Union Pacific FEF Series
Union Pacific 844, the only FEF-3 operating.
The FEF was a series of three steam locomotive types owned and operated by the Union Pacific Railroad. The classes were: FEF-1; FEF-2; FEF-3. "FEF" was an acronym for the wheel arrangement, "four-eight-four."
During the late 1930s, the rising trainloads started to exceed the limits of the then in use 4-8-2's, which were the mainstay of the UP passenger operations. One day, in 1937, with UP President William Jeffer's business car in the rear, a "7000" Class 4-8-2 demonstrated the lack of steaming power inherent in the type. Even when the train was waiting for rescue, dialog by telegram was sent to Alco in Schenectady, with a view of something better. The result was a superb class of forty-five locomotives.
The first twenty locomotives, numbered 800-819, were delivered by Alco in 1937. The "800"s as a whole followed - like Northumbrian 108 years earlier - the simplest possible arrangement of only having two outside cylinders. Fitting Alco's lateral motion devices to the leading coupled wheels eased the negotiation of curves. Complicated accessories often spoilt the basic simplicity of so many US locomotives, but UP resisted most of them, resulting in an elegant, uncluttered appearance. Despite frequently moving at speeds over 100 mph (161 km/h), the forces and stresses on the coupling and connecting rods were kept within acceptable limits. There were thus excellent results, and there were many reports of reaching the design limit of 110 mph (177 km/h).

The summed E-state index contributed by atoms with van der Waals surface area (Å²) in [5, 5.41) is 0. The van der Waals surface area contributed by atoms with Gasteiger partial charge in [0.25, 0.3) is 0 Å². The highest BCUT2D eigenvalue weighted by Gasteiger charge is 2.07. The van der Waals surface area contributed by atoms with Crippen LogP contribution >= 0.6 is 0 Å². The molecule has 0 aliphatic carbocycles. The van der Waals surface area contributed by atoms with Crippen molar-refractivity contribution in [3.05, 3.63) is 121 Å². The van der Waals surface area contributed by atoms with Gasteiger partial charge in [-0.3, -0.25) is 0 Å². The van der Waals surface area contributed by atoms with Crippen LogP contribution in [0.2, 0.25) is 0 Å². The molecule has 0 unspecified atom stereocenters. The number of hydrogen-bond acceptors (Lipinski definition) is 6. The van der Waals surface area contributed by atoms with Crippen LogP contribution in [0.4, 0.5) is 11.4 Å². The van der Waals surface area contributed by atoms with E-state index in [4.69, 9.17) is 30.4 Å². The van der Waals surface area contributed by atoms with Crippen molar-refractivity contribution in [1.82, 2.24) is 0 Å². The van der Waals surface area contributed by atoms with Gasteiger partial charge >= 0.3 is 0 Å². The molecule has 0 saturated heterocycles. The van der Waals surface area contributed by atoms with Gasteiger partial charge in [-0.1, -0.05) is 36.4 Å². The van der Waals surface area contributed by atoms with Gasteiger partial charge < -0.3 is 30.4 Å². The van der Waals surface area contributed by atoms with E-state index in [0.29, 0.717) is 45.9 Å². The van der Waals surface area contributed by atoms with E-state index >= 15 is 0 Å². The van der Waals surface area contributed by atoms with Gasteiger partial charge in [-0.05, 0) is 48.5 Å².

The second batch of fifteen was delivered in 1939. These had several improvements, including larger cylinders, better tractive effort, taller driving wheels, and smoke deflectors on the sides of the smokebox. The greatest change, however, was the provision of a fourteen wheeled “pedestal” or “centipede” tender, in place of the twelve wheeled ones of the first twenty locomotives. Thus, the first locomotives became known as "FEF-1," whilst these were known as "FEF-2."
Except for the use of some substitute materials, the final batch of ten were nearly identical to the FEF-2. After World War II, coal supplies were affected by a series of strikes. In order to safeguard operations, UP converted the 800s to oil burning, and a 6,000 US gallons (23,000 l; 5,000 imp gal) tank was fitted in the bunker space. Otherwise, few modifications were needed to insure years of mainline service. These were the last steam locomotives delivered for the UP. 844, the last of the FEF-3 class, is the longest continuously operating 4-8-4 engine in the world, and the only one never retired by a Class I railroad. Like many of the "late era" steam locomotives, their final design was cut short by the advent of new monarchs of the rails, diesels. "Although it is stated that the UP FEF series were designed to safely operate at 120 mph (190 km/h), no one really knows how fast the final 4-8-4 could go" (Steve A. Lee, Manager of Union Pacific Steam Program).
|FEF-1||814||Rock Island Railroad Museum||Council Bluffs, Iowa||Display|
|FEF-2||833||Utah State Railroad Museum||Union Station, Ogden, Utah||Display|
|FEF-3||838||Union Pacific Railroad||Union Pacific Steam Shop, Cheyenne, Wyoming||Stored||Source of spare parts for 844.|
|FEF-3||844||Union Pacific Railroad||Union Pacific Steam Shop, Cheyenne, Wyoming||Operational||The only steam locomotive never retired by a North American Class I railroad.|
- Hollingsworth, Brian; Arthur F. Cook (1987,1996;). The Great Book of Trains. Salamander Books Ltd. ISBN 0-517-18462-1. Check date values in:
- Hollingsworth, Brian (2000). The Illustrated Dictionary of Trains of the World. London: Salamander Books Ltd. ISBN 1-84065-177-6.
- Union Pacific Northerns at steamlocomotive.com maintained by Wes Barris